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An avalanche in the Himalaya
An avalanche

An avalanche is a natural disaster linked to snow. When there is too much snow on a mountain, some of the snow may fall, causing damage to things in its path. This is called an avalanche. People talk about avalanches because they may be dangerous to skiers and other people doing winter sports.

Large avalanches may carry stones, boulders and trees with them. They may bury people under them. If the people are not found rapidly enough by rescue teams they will die of suffocation (not getting enough air) or of hypothermia (freezing cold).

The chance of surviving an avalanche is as follows:

  • 92% if found within 15 minutes
  • 30% if found within 35 minutes (victims die of suffocation)
  • nearly zero after two hours (victims die of injuries and hypothermia)

European avalanche risk table[change | change source]

In Europe, the avalanche risk is widely rated on the following scale, which was adopted in April 1993 to replace the earlier non-standard national schemes. Descriptions were last updated in May 2003 to enhance uniformity pdf Archived 2005-04-17 at the Wayback Machine.

Risk Level Snow Stability Avalanche Risk
1 - Low Snow is generally very stable. Avalanches are unlikely except when heavy loads [2] are applied on a very few extreme steep slopes. Any spontaneous avalanches will be minor (sluffs). In general, safe conditions.
2 - Limited On some steep slopes the snow is only moderately stable [1]. Elsewhere it is very stable. Avalanches may be triggered when heavy [2] loads are applied, especially on a few generally identified steep slopes. Large spontaneous avalanches are not expected.
3 - Medium On many steep slopes [1] the snow is only moderately or weakly stable. Avalanches may be triggered on many slopes even if only light loads [2] are applied. On some slopes, medium or even fairly large spontaneous avalanches may occur.
4 - High On most steep slopes [1] the snow is not very stable. Avalanches are likely to be triggered on many slopes even if only light loads [2] are applied. In some places, many medium or sometimes large spontaneous avalanches are likely.
5 - Very High The snow is generally unstable. Even on gentle slopes, many large spontaneous avalanches are likely to occur.

[1] Stability:

  • Generally described in more detail in the avalanche bulletin (regarding the altitude, aspect, type of terrain etc.)

[2] additional load:

  • heavy: two or more skiers or boarders without spacing between them, a single hiker or climber, a grooming machine, avalanche blasting.
  • light: a single skier or snowboarder smoothly linking turns and without falling, a group of skiers or snowboarders with a minimum 10 m gap between each person, a single person on snowshoes.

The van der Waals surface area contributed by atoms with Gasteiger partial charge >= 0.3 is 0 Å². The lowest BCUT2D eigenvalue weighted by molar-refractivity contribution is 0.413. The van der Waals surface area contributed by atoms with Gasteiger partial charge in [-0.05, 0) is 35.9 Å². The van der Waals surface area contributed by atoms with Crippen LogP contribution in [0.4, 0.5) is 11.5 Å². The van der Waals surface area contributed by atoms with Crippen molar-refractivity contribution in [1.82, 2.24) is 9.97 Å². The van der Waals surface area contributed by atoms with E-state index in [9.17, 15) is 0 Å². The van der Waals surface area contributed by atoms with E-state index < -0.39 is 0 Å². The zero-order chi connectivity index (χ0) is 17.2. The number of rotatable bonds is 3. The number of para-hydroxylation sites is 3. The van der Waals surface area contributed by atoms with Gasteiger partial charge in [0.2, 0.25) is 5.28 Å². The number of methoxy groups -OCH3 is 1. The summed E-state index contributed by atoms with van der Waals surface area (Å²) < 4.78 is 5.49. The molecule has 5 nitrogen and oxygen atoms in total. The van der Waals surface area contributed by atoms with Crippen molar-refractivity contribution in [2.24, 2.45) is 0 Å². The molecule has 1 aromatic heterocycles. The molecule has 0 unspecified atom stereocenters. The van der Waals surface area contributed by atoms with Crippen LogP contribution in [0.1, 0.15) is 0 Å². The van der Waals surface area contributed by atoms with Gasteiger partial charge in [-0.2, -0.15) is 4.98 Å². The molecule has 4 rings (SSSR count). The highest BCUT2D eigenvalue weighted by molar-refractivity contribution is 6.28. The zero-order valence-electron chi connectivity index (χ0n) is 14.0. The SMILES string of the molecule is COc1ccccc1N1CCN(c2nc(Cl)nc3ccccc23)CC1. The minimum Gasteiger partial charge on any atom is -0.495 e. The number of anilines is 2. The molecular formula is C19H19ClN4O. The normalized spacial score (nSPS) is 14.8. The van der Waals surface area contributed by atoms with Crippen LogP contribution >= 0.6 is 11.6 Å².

• gentle slopes: with an incline below about 30°.
  • steep slopes: with an incline over 30°.
  • very steep slopes: with an incline over 35°.
  • extreme steep slopes: extreme in terms of the incline (over 40°), the terrain profile, proximity of the ridge, smoothness of underlying ground.

Avalanche size:

Size Runout Potential Damage Physical Size
1 - Sluff Small snow slide that cannot bury a person, though there is a danger of falling. Relatively harmless to people length <50 m
volume <100 m³
2 - Small Stops within the slope. Could bury, injure or kill a person. length <100 m
volume <1,000 m³
3 - Medium Runs to the bottom of the slope. Could bury and destroy a car, damage a truck, destroy small buildings or break trees. length <1,000 m
volume <10,000 m³
4 - Large Runs over flat areas (significantly less than 30°) of at least 50 m in length, may reach the valley bottom. Could bury and destroy large trucks and trains, large buildings and forested areas. length >1,000 m
volume >10,000 m³

Surviving avalanches[change | change source]

Surviving avalanches is very difficult, as the snow rushes at a very fast rate and can bury anyone alive in seconds. However, the snow in an avalanche acts like a liquid when descending. Thus, the best way is to actually 'swim' a backstroke. This will help as the person will be able to keep his/her face up and breathe, and also not get submerged in the snow at the same time (the force of swimming backwards is in contrast and opposes the force of the snow coming in his/her direction, rather than the snow totally taking over).

Another way is to hold on to something immediately after an avalanche occurs. The item should be strong so it itself doesn't get drifted away by an avalanche, like a tree or large and heavy rock.